Witness tells of murder victim's angry phone call

THE jury in the John Finney murder trial heard today (Thursday) how around three weeks before his death he was heard talking on his mobile phone and said: Tell them to come and see me. I m not frightened. At the time of the call Mr Finney was said to ha

THE jury in the John Finney murder trial heard today (Thursday) how around three weeks before his death he was heard talking on his mobile phone and said: "Tell them to come and see me. I'm not frightened."

At the time of the call Mr Finney was said to have been angry and talking in a raised voice.

At St Albans Crown Court the woman alleged to have heard the conversation, Susan Davies, confirmed she also heard him refer to knee capping someone and adding: "I am not being accused of something I haven't said or done."

The prosecution allege father-of-four Mr Finney was abducted from his caravan home on a farm in Northaw, Herts on the evening of February 29 last year.

It is claimed he was bundled into a van before being taken to an industrial unit in Wilbury Way, Hitchin where he was murdered and his body dismembered. Two days later the van was found burning fiercely in a field in Wheathampstead.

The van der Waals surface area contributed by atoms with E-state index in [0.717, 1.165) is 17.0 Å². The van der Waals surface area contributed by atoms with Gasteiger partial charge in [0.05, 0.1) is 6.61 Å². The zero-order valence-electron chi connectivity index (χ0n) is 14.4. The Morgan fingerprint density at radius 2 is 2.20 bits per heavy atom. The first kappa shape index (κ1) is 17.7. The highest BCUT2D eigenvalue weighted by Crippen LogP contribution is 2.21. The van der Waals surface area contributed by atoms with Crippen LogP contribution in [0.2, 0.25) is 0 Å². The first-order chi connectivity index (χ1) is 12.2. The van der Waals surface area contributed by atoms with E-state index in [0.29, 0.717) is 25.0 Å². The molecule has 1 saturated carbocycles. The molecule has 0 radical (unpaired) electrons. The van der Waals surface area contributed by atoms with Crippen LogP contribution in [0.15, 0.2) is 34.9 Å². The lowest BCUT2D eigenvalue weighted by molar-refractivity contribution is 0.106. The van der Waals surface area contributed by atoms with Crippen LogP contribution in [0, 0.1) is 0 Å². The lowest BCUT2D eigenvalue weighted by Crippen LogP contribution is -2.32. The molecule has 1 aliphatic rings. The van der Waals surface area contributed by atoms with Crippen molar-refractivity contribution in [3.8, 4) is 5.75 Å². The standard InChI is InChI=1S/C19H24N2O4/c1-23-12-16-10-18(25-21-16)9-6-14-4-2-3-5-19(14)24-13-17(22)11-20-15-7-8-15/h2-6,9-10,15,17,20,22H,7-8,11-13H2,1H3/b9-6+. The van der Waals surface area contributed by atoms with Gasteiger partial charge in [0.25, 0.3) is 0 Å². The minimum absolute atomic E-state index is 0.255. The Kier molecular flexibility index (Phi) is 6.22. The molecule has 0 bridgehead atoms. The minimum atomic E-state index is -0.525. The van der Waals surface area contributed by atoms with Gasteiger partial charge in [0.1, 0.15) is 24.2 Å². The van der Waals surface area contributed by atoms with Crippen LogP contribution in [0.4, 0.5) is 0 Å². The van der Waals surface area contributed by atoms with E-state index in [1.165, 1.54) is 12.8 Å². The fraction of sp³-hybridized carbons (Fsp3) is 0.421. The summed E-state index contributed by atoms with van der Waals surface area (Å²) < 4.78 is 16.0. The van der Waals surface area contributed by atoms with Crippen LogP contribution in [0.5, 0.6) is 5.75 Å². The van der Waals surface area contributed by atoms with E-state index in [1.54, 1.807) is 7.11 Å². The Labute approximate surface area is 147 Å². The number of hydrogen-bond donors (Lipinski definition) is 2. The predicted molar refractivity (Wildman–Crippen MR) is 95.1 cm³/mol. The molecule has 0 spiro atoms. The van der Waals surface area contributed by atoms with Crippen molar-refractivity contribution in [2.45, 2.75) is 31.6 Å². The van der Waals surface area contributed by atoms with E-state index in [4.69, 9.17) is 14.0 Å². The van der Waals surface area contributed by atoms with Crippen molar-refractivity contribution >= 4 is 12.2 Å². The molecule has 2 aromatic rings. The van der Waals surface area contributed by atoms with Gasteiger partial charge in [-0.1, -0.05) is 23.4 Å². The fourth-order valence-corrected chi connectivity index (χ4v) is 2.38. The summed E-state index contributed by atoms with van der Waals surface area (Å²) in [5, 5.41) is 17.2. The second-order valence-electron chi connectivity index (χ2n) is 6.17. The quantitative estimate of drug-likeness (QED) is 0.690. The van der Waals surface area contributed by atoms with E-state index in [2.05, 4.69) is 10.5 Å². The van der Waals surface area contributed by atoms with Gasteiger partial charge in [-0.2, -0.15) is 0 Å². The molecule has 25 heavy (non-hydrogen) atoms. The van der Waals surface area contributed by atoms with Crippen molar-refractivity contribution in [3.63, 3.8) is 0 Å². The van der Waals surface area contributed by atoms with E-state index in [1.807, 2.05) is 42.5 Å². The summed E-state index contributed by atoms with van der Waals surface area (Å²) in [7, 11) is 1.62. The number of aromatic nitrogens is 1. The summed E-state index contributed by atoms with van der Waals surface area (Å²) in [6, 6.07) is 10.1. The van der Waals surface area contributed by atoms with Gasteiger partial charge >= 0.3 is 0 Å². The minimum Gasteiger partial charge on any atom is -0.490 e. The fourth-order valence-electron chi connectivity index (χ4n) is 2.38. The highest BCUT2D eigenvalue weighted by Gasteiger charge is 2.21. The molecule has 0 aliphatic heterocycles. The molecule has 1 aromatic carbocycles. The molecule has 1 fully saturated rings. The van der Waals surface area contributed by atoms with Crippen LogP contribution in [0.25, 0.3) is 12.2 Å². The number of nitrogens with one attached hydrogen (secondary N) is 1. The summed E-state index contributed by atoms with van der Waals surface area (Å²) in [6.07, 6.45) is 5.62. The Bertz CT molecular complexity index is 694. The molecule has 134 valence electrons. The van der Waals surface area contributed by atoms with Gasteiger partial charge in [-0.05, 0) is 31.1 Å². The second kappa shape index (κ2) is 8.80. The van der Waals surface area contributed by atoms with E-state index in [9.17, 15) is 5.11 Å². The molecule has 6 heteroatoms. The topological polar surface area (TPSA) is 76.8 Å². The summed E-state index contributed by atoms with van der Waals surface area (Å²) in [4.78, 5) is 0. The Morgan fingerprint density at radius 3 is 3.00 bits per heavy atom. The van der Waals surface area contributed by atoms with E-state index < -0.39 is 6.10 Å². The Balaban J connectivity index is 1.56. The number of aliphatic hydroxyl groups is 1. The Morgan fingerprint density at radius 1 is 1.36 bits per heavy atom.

Mr Finney's naked body was found, minus head and both hands, two weeks later behind a garage block in Ickleford.

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Mark Curran, 35, of Dollis Valley Way, Barnet, Joseph Jones, 24, of Crescent Road, New Barnet, his father Norman Jones, 50, of Dukes Head Yard, Highgate and Gary Lattimore of no fixed address plead not guilty to murder.

The prosecution say Mr Finney was killed because the four accused believed he had drugs which belonged to them.

Susan Davies went into the witness box to say that in early 2008 she regularly went to the farm at the weekends to tend to her three horses she kept there.

She said she would go with her sister who also had horses there.

As a result she said she got to know Mr Finney who she described as a "very friendly person".

She said whenever they met at the farm they would talk about their horses and pass the time of day.

But she said a few weeks before his death she remembered an occasion when he pulled into the farm yard in his lorry and got out talking on his mobile phone.

It was a Saturday and she gave the date as February 9 last year.

She said as he got out his lorry he moved away from her talking on the phone and appeared to be "a bit agitated and a bit upset" and his voice was raised.

Mrs Davies, who was called as a defence witness for the defendant Joseph Jones, was asked by barrister Stephen Vullo, defending, what she could remember of the bits of conversation she did hear.

The jury then heard read part of a statement she had given to police in which she claimed Mr Finney had said: "It weren't me, I never said that. Tell them to come and see me, I'm not frightened."

She said as he spoke his fist was clenched.

Case proceeding

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